14. 14. Opportunities for Expansion• Office of the Chief Engineer adds Case Studies: – Chief Engineer features a new case study each quarter – APPEL plans to initiate about 10 new case studies annually – Centers strongly encouraged to recommend topics and drafts – Professional staff available through APPEL for development, editing and formatting.• NASA Safety Center adds Case Studies – Chief of Safety and Mission Assurance features a monthly message and presents at the Administrators ViTS – NSC prepares case studies by drawing from mishap reports and industry events• Centers and Mission Directorates create knowledge sharing materials as well
  15. 15. Opportunities for Expansion (cont)Case Studies do not always have to be in written form– APPEL Multimedia Case Studies and Video Gallery– Graphic and Video interactive presentation Matt Mellis Columbia Accident Investigation Example Follows
  16. 16. On January 16 2003, Columbia was impactedby a piece of foam suspected to haveseparated from the external tank at 81 secondsinto its launch.Columbia was traveling at Mach 2.46, at analtitude of 65,860 feet. The foam was calculatedto have hit the Orbiter at 700 – 800 feet persecond
  17. 17. Insulating Foam Separates from Bipod Ramp and Impacts Left Wing of Columbia
  18. 18. Insulating Foam Separates from Bipod Ramp and Impacts Left Wing of Columbia
  19. 19. The Bipod Ramp
  20. 20. The Bipod Ramp
  21. 21. Orbiter Leading Edge Full Scale Tests
  22. 22. Orbiter Leading Edge Full Scale Tests External View of RCC Panel 8 Test
  23. 23. Opportunities for Expansion (cont)OCE and OSMA jointly Issued a letter to encourage NASA leadership to support our employees in documenting lessons and increasing knowledge sharing across the workforce. It is a “must do”.
  24. 24. Page 25
  25. 25. Page 26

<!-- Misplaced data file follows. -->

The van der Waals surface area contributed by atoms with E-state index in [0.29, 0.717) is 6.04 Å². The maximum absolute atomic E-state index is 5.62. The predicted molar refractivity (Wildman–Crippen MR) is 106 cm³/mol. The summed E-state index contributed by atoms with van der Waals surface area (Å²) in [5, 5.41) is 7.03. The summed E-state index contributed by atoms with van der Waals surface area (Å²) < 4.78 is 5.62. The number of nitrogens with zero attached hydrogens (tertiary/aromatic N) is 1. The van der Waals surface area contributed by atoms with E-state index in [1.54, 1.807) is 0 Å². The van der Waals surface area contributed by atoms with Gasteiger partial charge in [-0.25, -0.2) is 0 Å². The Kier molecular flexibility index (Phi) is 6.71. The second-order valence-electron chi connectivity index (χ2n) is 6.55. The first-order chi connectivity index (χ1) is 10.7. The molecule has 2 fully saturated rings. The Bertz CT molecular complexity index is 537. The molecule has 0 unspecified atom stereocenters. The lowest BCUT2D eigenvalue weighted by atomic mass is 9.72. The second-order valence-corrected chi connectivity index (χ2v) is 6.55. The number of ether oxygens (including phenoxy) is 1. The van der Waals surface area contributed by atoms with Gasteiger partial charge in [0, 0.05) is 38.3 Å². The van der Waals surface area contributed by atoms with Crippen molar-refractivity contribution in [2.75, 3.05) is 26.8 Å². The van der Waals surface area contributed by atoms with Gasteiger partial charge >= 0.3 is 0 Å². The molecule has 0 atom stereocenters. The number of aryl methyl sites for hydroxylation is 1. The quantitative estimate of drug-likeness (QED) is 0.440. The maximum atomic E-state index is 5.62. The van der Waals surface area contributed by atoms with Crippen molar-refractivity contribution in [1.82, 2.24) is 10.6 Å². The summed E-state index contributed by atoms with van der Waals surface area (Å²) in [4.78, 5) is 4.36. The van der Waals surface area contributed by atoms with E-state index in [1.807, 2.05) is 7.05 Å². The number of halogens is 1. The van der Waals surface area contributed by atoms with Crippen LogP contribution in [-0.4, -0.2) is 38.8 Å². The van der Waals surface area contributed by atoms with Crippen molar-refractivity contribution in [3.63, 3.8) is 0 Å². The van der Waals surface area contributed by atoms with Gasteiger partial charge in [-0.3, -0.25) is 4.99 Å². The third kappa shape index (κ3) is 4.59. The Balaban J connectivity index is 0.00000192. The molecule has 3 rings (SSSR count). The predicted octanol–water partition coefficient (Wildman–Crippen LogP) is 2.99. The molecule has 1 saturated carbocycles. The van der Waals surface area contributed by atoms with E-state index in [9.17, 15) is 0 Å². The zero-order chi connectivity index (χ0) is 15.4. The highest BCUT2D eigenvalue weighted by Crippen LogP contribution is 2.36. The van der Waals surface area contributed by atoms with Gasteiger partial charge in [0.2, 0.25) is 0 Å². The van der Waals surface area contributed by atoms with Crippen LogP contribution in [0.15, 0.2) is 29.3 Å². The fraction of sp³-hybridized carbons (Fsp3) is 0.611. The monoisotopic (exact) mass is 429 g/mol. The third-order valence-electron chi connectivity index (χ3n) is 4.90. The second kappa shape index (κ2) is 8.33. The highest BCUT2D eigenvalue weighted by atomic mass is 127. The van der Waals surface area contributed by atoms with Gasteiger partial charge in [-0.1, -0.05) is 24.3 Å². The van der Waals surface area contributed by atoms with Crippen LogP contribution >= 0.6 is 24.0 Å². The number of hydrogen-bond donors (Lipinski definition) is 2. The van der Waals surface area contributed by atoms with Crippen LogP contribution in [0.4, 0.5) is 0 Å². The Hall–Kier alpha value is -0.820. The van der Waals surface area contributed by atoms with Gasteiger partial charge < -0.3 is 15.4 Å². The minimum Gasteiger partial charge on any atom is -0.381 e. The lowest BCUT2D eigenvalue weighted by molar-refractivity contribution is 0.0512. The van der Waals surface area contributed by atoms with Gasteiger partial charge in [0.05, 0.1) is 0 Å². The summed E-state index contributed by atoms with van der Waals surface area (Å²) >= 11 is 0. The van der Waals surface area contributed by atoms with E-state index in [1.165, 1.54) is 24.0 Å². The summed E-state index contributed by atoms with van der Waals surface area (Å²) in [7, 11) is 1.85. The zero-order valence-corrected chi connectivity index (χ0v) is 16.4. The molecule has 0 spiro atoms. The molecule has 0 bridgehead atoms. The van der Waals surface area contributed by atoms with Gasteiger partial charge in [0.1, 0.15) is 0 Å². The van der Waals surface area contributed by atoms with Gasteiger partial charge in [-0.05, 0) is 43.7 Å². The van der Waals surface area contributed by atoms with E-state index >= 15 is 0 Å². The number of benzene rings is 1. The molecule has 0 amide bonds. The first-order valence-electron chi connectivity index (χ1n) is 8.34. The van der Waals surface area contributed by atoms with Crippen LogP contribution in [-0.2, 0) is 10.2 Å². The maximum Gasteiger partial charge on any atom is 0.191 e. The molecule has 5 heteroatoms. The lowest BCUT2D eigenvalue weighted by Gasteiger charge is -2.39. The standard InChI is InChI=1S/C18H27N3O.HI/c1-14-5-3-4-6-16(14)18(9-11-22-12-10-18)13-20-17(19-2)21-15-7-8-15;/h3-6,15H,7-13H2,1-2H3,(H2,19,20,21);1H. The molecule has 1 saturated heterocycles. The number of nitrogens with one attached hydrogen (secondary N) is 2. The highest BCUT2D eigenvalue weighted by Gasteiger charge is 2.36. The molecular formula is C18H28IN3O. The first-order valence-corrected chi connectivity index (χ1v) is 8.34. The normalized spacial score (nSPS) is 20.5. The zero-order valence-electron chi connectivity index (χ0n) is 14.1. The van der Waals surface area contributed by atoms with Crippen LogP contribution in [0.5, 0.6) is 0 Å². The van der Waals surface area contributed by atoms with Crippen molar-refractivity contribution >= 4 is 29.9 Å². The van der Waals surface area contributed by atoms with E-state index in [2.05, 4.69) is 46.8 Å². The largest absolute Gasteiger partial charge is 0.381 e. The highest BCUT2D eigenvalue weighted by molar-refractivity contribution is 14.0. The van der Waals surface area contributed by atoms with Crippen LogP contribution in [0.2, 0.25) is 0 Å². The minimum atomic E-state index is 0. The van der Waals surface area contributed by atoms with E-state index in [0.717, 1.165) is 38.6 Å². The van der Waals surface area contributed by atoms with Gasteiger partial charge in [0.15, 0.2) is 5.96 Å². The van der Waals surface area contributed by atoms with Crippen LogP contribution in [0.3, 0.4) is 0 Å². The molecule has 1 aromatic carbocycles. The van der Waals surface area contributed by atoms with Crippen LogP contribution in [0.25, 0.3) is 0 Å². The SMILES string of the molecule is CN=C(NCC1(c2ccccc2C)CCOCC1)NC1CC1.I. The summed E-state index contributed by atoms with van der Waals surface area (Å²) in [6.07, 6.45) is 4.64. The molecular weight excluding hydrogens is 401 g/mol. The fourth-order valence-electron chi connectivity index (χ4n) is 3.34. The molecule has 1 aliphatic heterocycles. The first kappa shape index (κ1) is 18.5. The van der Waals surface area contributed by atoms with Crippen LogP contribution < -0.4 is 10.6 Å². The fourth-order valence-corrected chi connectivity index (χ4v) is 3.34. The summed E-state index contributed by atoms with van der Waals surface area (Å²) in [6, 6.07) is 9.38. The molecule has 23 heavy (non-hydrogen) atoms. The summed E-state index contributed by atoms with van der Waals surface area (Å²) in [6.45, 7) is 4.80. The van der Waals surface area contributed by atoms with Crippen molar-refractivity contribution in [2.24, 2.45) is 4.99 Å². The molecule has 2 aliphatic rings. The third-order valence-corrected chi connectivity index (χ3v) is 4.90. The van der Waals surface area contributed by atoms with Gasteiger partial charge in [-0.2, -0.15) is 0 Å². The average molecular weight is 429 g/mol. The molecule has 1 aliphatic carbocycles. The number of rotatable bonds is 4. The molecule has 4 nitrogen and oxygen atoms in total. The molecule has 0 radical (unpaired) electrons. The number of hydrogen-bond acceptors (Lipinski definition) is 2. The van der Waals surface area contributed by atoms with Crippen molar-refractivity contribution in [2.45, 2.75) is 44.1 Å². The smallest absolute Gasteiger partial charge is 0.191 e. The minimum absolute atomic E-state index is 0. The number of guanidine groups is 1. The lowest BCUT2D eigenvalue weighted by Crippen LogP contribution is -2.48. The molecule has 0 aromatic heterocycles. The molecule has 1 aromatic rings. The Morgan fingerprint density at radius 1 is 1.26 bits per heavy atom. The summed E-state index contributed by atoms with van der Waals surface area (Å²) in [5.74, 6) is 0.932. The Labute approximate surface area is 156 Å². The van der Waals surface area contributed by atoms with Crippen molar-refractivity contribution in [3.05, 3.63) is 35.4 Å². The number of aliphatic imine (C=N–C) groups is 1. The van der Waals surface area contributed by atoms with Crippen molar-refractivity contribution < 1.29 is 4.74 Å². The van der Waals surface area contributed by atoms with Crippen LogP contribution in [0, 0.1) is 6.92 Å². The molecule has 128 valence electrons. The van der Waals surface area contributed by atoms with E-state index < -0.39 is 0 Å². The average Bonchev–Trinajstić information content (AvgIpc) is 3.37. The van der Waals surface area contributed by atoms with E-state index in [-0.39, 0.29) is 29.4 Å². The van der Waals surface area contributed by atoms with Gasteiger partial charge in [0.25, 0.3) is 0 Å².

26. 26. Importance of developing and sharing Case Studies as key component of Knowledge SharingSynopsis: This presentation identifies the myriad of sources in developing Case Studiesand Lessons Learned in NASA, some of the databases where they are stored and bestpractices for developing materials to ensure quality of product and discovery ofmaterials.Abstract: The need to leverage the experience gained (both successful and less thansuccessful) has never been more important to NASA as major new robotic and mannedspace flight initiatives loom large in our future. Knowledge sharing is often founded onwell written, high value lessons learned from NASA’s robotic and human spaceflightmissions. Lessons and related case study work play a significant role in retention ofhistorical knowledge and serve to bridge across generations especially as many olderemployees retire. NASA needs to continue to document specific major operationallessons learned in such a way that the lessons learned can serve as a source to facilitatetraining for the next generation of space workers. We have unparalleled access to datanot only with NASA but from other Government Agencies and scientific databases. Thissession will emphasize the importance of timely preparation and submission of highquality lessons learned and case studies, sources of information for creation,submission, archival, and identification of best practices for broad discovery of thematerial once made available for use. The session will also include some thought onOCE’s consideration for adding an annual data call to all NASA centers to developapproximately 10 additional cases per year specifically focused on, but not limited to,human space flight knowledge sharing and professional development.